What Do the Dates on Foods Mean?

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As we have been preparing more meals at home, there have been many questions about expiration dates. They are on all the foods we eat but the real question is, what do they really mean? How will they affect the quality of the foods we prepare? Will they make me sick? I will answer these and other questions that you may have about expiration dates.

Here are the ins and outs of the different dates you find on your food.

Egg carton

  • Open Date uses a calendar date on a food product. The Open Date is not a safety date; instead, this label tells how long to display the product for sale at the store.
  • Best if Used by (or Before) date is recommended for best flavor or quality. This is not a date to purchase by, nor is it an indication that the product is unsafe after this date.
  • Use by date is the date recommended to use the product by in order to have the best quality. This date has been determined by the manufacturer of the product. Even after the Use by Date, food can remain safe and wholesome if it has been properly stored and handled 

There is one exception to the Use by Date and should be kept in mind to ensure the health and safety of little ones.

    • The Use by Date is required on infant formula because over time, formula can separate and clog the bottle’s nipple. Do not use infant formulas or similar medicinal food products such as oral nutritional supplements or meal replacements after its Use by Date.
  • Closed or Coded Dates are packing numbers for use by the manufacturer.
  • Packaged on, Manufactured on or Prepared on has packaging dates closely related to Best Before dates and are intended to give consumers an idea of how long a product will maintain its quality. These dates are used on food products with a shelf life of 90 days or less.
  • Sell by or Freeze by dates are other voluntary markings used in Canada specifically and can help the consumer make decisions about purchasing and storing food.
  • Canned Foods are safe indefinitely except when they are exposed to freezing temperatures or temperatures above 90° (32.2°C). A general rule is if the cans are not rusted, dented, or swollen, they are safe for consumption; however, the following canned items are best used by the dates outlined below.
    • Canned tomatoes– use within 12-18 months of purchase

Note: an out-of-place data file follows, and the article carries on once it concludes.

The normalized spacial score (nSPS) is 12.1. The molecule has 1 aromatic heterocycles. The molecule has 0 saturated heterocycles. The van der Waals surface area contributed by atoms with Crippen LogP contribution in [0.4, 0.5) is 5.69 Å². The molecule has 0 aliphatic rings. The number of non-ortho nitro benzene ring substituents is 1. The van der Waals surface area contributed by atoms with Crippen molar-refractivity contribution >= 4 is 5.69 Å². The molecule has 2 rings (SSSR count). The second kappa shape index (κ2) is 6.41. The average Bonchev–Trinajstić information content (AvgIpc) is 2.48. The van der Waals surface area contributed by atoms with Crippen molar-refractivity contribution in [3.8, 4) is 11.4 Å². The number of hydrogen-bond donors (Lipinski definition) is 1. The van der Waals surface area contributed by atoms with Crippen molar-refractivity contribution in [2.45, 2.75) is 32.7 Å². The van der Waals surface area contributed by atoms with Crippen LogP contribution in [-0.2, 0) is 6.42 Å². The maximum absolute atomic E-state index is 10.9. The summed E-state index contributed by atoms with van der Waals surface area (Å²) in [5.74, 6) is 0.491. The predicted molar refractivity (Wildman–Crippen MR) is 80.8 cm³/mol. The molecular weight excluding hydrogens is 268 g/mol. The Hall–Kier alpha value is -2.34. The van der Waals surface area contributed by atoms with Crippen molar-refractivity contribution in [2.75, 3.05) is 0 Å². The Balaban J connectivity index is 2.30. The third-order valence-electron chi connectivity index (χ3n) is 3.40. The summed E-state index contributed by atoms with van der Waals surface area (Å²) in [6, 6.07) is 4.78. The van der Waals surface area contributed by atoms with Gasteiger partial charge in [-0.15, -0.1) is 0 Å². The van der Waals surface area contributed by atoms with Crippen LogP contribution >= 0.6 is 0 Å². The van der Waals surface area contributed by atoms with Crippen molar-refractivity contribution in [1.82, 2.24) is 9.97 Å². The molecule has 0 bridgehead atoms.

• Canned fruit– use within 12-18 months of purchase
    • Canned vegetables – use within 2-5 years of purchase
    • Canned meat and fish – use within 2-5 years of purchase

Eggs 

Purchase eggs before the Sell by or Expiration (EXP) date on the carton, and use within 3-4 weeks of purchase. Refrigerate them in the original carton, and store in the coldest part of the refrigerator, not in the door.

Meats 

Fresh meats such as beef, pork, and lamb should be used within 2-4 days and kept refrigerated at 4°C (40°F). If it is brought home and placed directly in the freezer, it should be frozen at – 18°C (0°F) for up to 8-12 months.

Ground meat and fresh seafood are an exception due to their smaller surface area and increased exposure to oxygen. Ground meats and fish, such as scallops and shrimp should be kept in the fridge only 1-2 days before consumption and can last in the freezer for 2-3 months.

Fish 

Lean and fatty fish (cod, flounder, salmon) should be used within 3-4 days when refrigerated. If freezing fish, lean white fish can be frozen up to six months, but fatty fish such as salmon and trout can only be frozen up to two months.

Poultry 

Use poultry within 2-3 days of purchase, or freeze for 2-3 months.

“Ever unsure if a food is safe to eat? We know food waste should be kept to minimal, but do not risk your own health and safety. Contact the manufacturer for questions and concerns, and when in doubt, throw it out!”

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Toi N. Degree, Family & Consumer Education Agent with North Carolina Cooperative Extension. Toi may be reached by phone at 704-216-8970 or by email at toi_degree@ncsu.edu.